Who, indeed, is Sultan Ibrahim Ismail of Johor, Malaysia, to Philippine President Noynoy Aquino? Is it true, as alleged by Princess Jacel Kiram— the outspoken daughter of Sulu Sultan Jamalul Kiram III—that Aquino is being advised by Ibrahim on the Sulu dispute, which is “why the President wouldn’t listen to any [other] advice”?
Ibrahim, 53, is the nominal ruler of the state of Johor, which used to span many of the islands on the east coast of the Malay Peninsula, including Singapore and some areas now part of Indonesia. A part of the Malaysian Federation since its inception in 1963, Johor was divided between the British and the Dutch during the colonial period.
The relationship between the Aquino family and the rulers of Johor actually spans two generations. Noynoy’s father, former Senator Benigno “Ninoy” Aquino Jr., was believed to be close friends with Ibrahim’s father, Mahmud Iskandar Al-Haj, who was himself Johor sultan from 1981 until his death in 2010.
Jacel Kiram has alleged that Ibrahim, the former sultan’s son, then the crown prince of Johor, lived with the Aquino family during the latter’s exile in Boston, Massachusetts in the early eighties. That would probably coincide with Ibrahim’s military training in the US, at Fort Benning, Georgia and Fort Bragg, North Carolina—in between his attending Trinity
Grammar School in Australia and being named regent of Johor in 1984.
It was young Ibrahim who met Ninoy in Singapore upon his arrival at that city en route to Manila, where he was assassinated in 1983. “Tunku” (or prince) Ibrahim later brought Ninoy to meet other Malaysian and regional leaders across the Causeway. Once in Johor, Aquino met Ibrahim’s father, Sultan Iskandar, “who was a close friend” of Ninoy’s, according to Wikipedia.
Writing in the New York Times Magazine on October 18, 1983, Ninoy’s brother-in-law Ken Kashiwahara related: “On Aug. 14, Ninoy flew to Singapore [from Los Angeles], using the fake passport with his real name. In Singapore, he was met by the son of the Sultan of Johor and whisked across the border to Malaysia, where he met with high-ranking officials from Indonesia, Thailand and Malaysia, to explain why he was going home and what he hoped to achieve.”
Ninoy then left his friend and host the Johor sultan to fly to Taiwan. From Taipei, he returned to Manila to meet his fate.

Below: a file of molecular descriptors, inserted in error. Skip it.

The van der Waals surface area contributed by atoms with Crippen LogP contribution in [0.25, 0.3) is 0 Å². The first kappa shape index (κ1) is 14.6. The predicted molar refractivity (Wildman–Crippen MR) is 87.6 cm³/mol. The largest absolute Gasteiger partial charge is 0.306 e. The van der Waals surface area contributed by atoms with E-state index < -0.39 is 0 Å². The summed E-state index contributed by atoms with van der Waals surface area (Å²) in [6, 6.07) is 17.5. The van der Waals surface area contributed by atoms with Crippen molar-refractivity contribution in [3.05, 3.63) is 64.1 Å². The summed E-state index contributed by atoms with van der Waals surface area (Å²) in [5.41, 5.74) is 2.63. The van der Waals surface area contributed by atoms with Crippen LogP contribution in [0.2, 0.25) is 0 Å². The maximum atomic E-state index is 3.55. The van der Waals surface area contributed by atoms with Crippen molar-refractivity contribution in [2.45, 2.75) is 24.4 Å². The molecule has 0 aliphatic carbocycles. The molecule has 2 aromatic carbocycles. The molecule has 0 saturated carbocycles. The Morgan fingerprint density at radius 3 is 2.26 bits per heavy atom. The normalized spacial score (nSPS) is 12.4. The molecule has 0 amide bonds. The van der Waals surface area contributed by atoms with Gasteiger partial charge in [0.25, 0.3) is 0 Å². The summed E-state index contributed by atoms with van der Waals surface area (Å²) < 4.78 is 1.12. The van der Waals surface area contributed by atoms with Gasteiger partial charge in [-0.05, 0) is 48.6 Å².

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Ibrahim is reported in the Malaysian press as an advocate of the use of force to expel the “armed intruders” sent by Kiram to Lahad Datu and other parts of Sabah. The Star of Malaysia recently reported that “Ibrahim decreed that solat hajat [special prayers] would be performed at every mosque in the state after Friday prayers and Maghrib prayers to pray for the safe return of brave soldiers and police officers on duty in Lahad Datu, Sabah.”
Princess Jacel has described the half-British Ibrahim as a “very powerful” man. Ibrahim is ruler of the fifth-largest state in the Malaysian Federation, whose government is led by Chief Minister Abdul Ghani Othman, of the ruling Barisan Nasional coalition—the same political group that runs the entire country from Kuala Lumpur.
BN also has a stranglehold of politics in Sabah, thanks in large part to the “Project IC” immigration and voter-registration program of longtime Malaysian Prime Minister Mahathir Mohammad. Under the program, many Filipino Tausugs became Malaysian citizens and holders of that country’s identity cards (hence the name), in order to keep Sabah voting for BN and its main coalition partner, Mahathir’s United Malay Nationalist Organisation, or Umno.
What Ibrahim also has in common with Noynoy Aquino (apart from their pedigree and age) is a passion for ultra-fast and ultra-expensive cars. Ibrahim owns a Bugatti Veyron, Bentleys, Aston Martins and enough classic and current Mercedes-Benz cars to fill a book published in grateful appreciation by the German luxury automaker’s Malaysian office.
Ibrahim was convicted (and immediately pardoned) of the crime of murder, after he shot a man to death in a local nightclub in the eighties, when he was still Tunku. At around the same time, he was also accused of assaulting a certain Rahim Mohd Nor, who described his experience as “an act of sadism” on the part of Ibrahim.
In March 2005, Ibrahim was again accused of assaulting a young woman by the name of Yasmin whom he had suspected of two-timing him with a policeman. In June of that year, the Malaysian press reported that Tunku Ibrahim had accumulated RM26,700 worth of unpaid traffic fines since 2000, which the embarrassed crown prince later settled.
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Aquino or any of his many spokesmen should reply to the allegations made by the Sulu princess because she is suggesting that the President has sold out his own country, listening only to a ruler of a foreign state that is killing Philippine citizens. No wonder the Department of Foreign Affairs, which should be on top of the Sabah crisis, has been relegated to writing note verbales that Malaysia routinely ignores and to accepting responsibility for “losing” the Sultan’s letters to Aquino.
These are serious charges. Noynoy must reply to them.